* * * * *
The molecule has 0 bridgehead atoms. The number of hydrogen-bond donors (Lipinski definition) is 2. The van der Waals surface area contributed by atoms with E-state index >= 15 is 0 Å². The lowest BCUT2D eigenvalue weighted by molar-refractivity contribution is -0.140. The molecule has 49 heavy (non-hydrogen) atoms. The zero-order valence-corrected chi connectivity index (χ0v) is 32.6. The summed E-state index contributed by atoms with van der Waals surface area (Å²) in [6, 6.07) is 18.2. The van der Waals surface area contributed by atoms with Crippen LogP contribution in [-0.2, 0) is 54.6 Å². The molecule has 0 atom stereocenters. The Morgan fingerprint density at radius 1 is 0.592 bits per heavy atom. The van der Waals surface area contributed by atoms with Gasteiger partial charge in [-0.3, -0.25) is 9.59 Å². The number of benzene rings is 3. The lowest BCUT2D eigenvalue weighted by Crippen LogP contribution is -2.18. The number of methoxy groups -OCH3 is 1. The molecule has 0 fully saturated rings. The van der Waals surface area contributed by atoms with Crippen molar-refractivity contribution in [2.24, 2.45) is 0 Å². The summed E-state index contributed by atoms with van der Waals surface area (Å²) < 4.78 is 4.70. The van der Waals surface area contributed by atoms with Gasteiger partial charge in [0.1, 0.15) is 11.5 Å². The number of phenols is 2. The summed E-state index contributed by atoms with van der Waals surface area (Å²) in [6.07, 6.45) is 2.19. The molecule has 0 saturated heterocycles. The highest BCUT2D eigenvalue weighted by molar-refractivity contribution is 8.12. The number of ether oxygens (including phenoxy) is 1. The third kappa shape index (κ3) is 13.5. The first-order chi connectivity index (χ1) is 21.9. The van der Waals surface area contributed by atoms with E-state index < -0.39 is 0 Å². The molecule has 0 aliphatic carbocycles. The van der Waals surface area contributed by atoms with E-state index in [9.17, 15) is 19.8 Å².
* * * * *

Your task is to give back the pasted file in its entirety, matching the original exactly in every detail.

The molecule has 0 bridgehead atoms. The number of hydrogen-bond donors (Lipinski definition) is 2. The van der Waals surface area contributed by atoms with E-state index >= 15 is 0 Å². The lowest BCUT2D eigenvalue weighted by molar-refractivity contribution is -0.140. The molecule has 49 heavy (non-hydrogen) atoms. The zero-order valence-corrected chi connectivity index (χ0v) is 32.6. The summed E-state index contributed by atoms with van der Waals surface area (Å²) in [6, 6.07) is 18.2. The van der Waals surface area contributed by atoms with Crippen LogP contribution in [-0.2, 0) is 54.6 Å². The molecule has 0 atom stereocenters. The Morgan fingerprint density at radius 1 is 0.592 bits per heavy atom. The van der Waals surface area contributed by atoms with Gasteiger partial charge in [-0.3, -0.25) is 9.59 Å². The number of benzene rings is 3. The lowest BCUT2D eigenvalue weighted by Crippen LogP contribution is -2.18. The number of methoxy groups -OCH3 is 1. The molecule has 0 fully saturated rings. The van der Waals surface area contributed by atoms with Crippen molar-refractivity contribution in [2.24, 2.45) is 0 Å². The summed E-state index contributed by atoms with van der Waals surface area (Å²) < 4.78 is 4.70. The van der Waals surface area contributed by atoms with Gasteiger partial charge in [0.1, 0.15) is 11.5 Å². The number of phenols is 2. The summed E-state index contributed by atoms with van der Waals surface area (Å²) in [6.07, 6.45) is 2.19. The molecule has 0 saturated heterocycles. The highest BCUT2D eigenvalue weighted by molar-refractivity contribution is 8.12. The number of ether oxygens (including phenoxy) is 1. The third kappa shape index (κ3) is 13.5. The first-order chi connectivity index (χ1) is 21.9. The van der Waals surface area contributed by atoms with E-state index < -0.39 is 0 Å². The molecule has 0 aliphatic carbocycles. The van der Waals surface area contributed by atoms with E-state index in [9.17, 15) is 19.8 Å².